Is the ROTC Exile Drawing to a Close?

It has been over 30 years since some of the nation’s top campuses banished the Reserve Officer Training Corps programs from their protester-strewn walkways. It seems the once-vilified military-officer mill may soon return with hero status.

Recent reports have centered on Palo Alto, California’s Stanford University, which tossed ROTC in 1973 as Vietnam was drawing to a close. School officials maintain that the Defense Department’s actions regarding its policy governing homosexuality in the armed forces will make or break the deal.

Though Stanford, Harvard, Columbia, Yale, Brown and others exiled ROTC units from their fabled campuses, these schools continued to admit ROTC students and accept their ROTC tuition dollars. ROTC cadets and midshipmen attending these schools have had to fulfill their military training obligations at nearby institutions with an active-duty cadre offering required elements. Stanford drills at Santa Clara University. Harvard students head to the nearby Massachusetts Institute of Technology. Brown takes refuge at Providence College.

Debate has continued over the money. Some professors have publicly admonished the schools for blatant hypocrisy (we call it capitalism) charging they happily accept the money of ROTC but decry defense policies. While the decades-old arrangement may have proved inconvenient for ROTC students, it seemed a Ralph-Sam deal to keep up the acrimonious charade while keeping all sides happy and doing little harm to young students.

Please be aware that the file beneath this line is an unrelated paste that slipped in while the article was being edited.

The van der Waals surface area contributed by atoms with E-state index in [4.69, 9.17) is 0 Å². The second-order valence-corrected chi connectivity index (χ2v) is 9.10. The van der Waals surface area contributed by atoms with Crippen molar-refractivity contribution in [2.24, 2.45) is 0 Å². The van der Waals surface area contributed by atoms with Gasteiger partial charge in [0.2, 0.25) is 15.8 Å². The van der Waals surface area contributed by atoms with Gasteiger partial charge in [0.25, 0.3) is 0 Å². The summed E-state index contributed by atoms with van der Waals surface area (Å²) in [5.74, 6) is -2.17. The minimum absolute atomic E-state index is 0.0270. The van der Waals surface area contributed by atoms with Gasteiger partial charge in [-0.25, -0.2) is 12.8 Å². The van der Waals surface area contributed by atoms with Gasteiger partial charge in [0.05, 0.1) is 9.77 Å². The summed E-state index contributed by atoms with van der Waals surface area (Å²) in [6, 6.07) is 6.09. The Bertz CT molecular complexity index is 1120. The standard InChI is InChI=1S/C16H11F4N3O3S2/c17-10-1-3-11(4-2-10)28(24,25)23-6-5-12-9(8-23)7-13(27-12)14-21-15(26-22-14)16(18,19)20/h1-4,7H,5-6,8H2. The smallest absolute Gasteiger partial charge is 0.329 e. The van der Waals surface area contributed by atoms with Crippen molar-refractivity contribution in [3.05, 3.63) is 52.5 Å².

As schools discuss readmitting ROTC, reactions are mixed, though there appears to be support for the change. Some professors have stated universities must expose students to all future options (even ROTC). Others say since many students at these schools choose careers in foreign policy, military exposure at the school makes sense. (Do they know it’s ROTC and not the Joint Staff? Do they think all military people are David Petraeus?)

One Stanford prof reportedly said, “There’s something wrong with [the] picture where a privileged, I daresay, elite institution like this one doesn’t make room for training people for that walk of life.” (That walk of life as opposed to the acceptable ones at Stanford?)

So why now and what’s in it for them? Our guess is it may be the perceived prominence of the military on today’s diplomatic front. Academia approves. It will be difficult to embrace DoD’s role while it remains in exile.

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